Each of these grants is exciting in its own way: two of the larger grants are cutting edge projects in the world of citizen journalism – one to Jay Rosen’s NewAssignment.Net and the other to Dan Gillmor’s Center for Citizen Media.
I feel like Jay’s project is on the cusp of making some very big waves. As I said to him, if this works (and I think it will), the Washington game will never be the same again. The oh-so-cozy relationship between lawmakers and the old media will be replaced by something that is much more powerful – fearless citizens. I am certain that the establishment media will be challenged – and that’s a very good thing – by this experiment’s anticipated successes and perhaps they will recall that their mission to "afflict the comfortable." And one further thought: what Rosen is trying to do with NewAssignment.Net is something that media reform activists should start paying attention to since it can offer a way around the mainstream media’s failure.
Dan Gillmor’s work that we are supporting is a beta test of how future congressional elections might be covered by a combination of citizen and professional journalists. His Center for Citizen Media will oversee the creation of a website that hopes to glean everything that can possibly be reported on a Congressional election, with an emphasis on drawing on the talents and ideas of local citizen reporters. Imagine citizens taking video cameras to fundraising events, or house meetings, or conversations with senior citizens and then posting them all on a single website. Imagine combining that with first-person reports, links to articles, data bases on campaign financing, video archives of past statements, etc. etc. It’s going to be a rush to get this going in one district this fall (it will happen in CA-11) but Dan has marshaled students in a class he’s teaching and some other terrific talent too that will pump it up fast.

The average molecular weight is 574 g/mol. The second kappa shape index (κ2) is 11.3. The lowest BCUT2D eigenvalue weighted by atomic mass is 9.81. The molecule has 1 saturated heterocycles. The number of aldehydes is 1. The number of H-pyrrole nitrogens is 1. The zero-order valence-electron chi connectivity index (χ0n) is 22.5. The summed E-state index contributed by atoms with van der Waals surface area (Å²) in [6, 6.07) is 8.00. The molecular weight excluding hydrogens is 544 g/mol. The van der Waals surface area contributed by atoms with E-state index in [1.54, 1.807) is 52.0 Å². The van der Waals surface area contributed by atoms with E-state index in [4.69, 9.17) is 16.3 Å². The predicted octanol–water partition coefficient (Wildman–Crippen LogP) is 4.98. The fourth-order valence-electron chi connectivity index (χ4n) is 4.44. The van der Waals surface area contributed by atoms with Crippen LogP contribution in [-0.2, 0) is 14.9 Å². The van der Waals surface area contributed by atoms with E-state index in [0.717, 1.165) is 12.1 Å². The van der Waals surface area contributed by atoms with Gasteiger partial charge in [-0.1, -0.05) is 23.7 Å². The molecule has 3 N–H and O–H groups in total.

Equally exciting – though in a different arena — is the work of the Institute on Money in State Politics. We gave them a small grant a few months ago to begin the development and implementation of their initial Web Service Application Program Interfaces (APIs) and we are so impressed with their initial work that this grant is being made to allow them to continue apace. This grant will also allow them to conduct extensive outreach to be able to test their APIs in the real world this year, and it will mean that they are able to develop several custom APIs for journalists and/or academics. IMSP is really leading the way for all the data crunching groups in enthusiastically endorsing this Web 2.0 way of distributing information.
And finally, we are announcing our final three grants under our mini-grant program. Zephyr came up with the notion of creating a pool of $20,000 and offering grants, not to exceed $5,000, to innovative programs that are focused on transparency for members of Congress. And it was a terrific idea because it surfaced people and projects well beyond what we knew was happening out there. We couldn’t be happier with the results of our request for proposals. All of submissions we received were certainly worthy projects and the total of six that were selected for funding show the power and creativity of what people are doing to inform citizens about Congress using technology and the Internet. I suspect we will decide to do more of these mini-grant programs in the future.